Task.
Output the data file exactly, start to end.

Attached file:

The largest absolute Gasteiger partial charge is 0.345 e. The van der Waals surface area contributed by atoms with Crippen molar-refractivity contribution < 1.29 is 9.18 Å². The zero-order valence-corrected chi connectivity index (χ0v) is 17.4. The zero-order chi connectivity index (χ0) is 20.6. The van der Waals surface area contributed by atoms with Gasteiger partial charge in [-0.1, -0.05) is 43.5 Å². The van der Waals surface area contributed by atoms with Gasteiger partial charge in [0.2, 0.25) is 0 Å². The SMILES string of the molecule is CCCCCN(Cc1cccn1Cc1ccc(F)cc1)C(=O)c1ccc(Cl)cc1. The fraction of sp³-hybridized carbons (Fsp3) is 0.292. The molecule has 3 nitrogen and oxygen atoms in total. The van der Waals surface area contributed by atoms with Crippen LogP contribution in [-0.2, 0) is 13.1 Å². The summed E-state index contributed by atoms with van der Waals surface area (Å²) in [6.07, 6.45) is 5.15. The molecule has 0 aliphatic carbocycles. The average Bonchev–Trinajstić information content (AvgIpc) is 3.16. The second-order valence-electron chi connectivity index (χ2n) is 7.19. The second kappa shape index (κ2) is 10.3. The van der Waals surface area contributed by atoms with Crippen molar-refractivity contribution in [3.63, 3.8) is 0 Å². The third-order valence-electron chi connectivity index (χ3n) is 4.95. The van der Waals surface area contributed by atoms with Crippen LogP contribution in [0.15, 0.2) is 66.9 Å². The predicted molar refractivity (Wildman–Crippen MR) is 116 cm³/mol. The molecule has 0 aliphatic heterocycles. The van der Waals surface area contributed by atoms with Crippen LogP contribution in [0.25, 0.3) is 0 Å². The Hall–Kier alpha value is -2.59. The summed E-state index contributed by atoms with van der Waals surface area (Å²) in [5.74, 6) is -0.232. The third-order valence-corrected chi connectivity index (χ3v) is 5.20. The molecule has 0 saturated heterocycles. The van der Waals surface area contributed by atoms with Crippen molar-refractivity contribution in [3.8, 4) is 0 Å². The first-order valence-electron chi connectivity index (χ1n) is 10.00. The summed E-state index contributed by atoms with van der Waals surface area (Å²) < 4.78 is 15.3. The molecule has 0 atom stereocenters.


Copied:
The largest absolute Gasteiger partial charge is 0.345 e. The van der Waals surface area contributed by atoms with Crippen molar-refractivity contribution < 1.29 is 9.18 Å². The zero-order valence-corrected chi connectivity index (χ0v) is 17.4. The zero-order chi connectivity index (χ0) is 20.6. The van der Waals surface area contributed by atoms with Gasteiger partial charge in [-0.1, -0.05) is 43.5 Å². The van der Waals surface area contributed by atoms with Gasteiger partial charge in [0.2, 0.25) is 0 Å². The SMILES string of the molecule is CCCCCN(Cc1cccn1Cc1ccc(F)cc1)C(=O)c1ccc(Cl)cc1. The fraction of sp³-hybridized carbons (Fsp3) is 0.292. The molecule has 3 nitrogen and oxygen atoms in total. The van der Waals surface area contributed by atoms with Crippen LogP contribution in [-0.2, 0) is 13.1 Å². The summed E-state index contributed by atoms with van der Waals surface area (Å²) in [6.07, 6.45) is 5.15. The molecule has 0 aliphatic carbocycles. The average Bonchev–Trinajstić information content (AvgIpc) is 3.16. The second-order valence-electron chi connectivity index (χ2n) is 7.19. The second kappa shape index (κ2) is 10.3. The van der Waals surface area contributed by atoms with Crippen molar-refractivity contribution in [3.63, 3.8) is 0 Å². The third-order valence-electron chi connectivity index (χ3n) is 4.95. The van der Waals surface area contributed by atoms with Crippen LogP contribution in [0.15, 0.2) is 66.9 Å². The predicted molar refractivity (Wildman–Crippen MR) is 116 cm³/mol. The molecule has 0 aliphatic heterocycles. The van der Waals surface area contributed by atoms with Crippen LogP contribution in [0.25, 0.3) is 0 Å². The Hall–Kier alpha value is -2.59. The summed E-state index contributed by atoms with van der Waals surface area (Å²) in [5.74, 6) is -0.232. The third-order valence-corrected chi connectivity index (χ3v) is 5.20. The molecule has 0 saturated heterocycles. The van der Waals surface area contributed by atoms with Crippen molar-refractivity contribution in [3.8, 4) is 0 Å². The first-order valence-electron chi connectivity index (χ1n) is 10.00. The summed E-state index contributed by atoms with van der Waals surface area (Å²) < 4.78 is 15.3. The molecule has 0 atom stereocenters.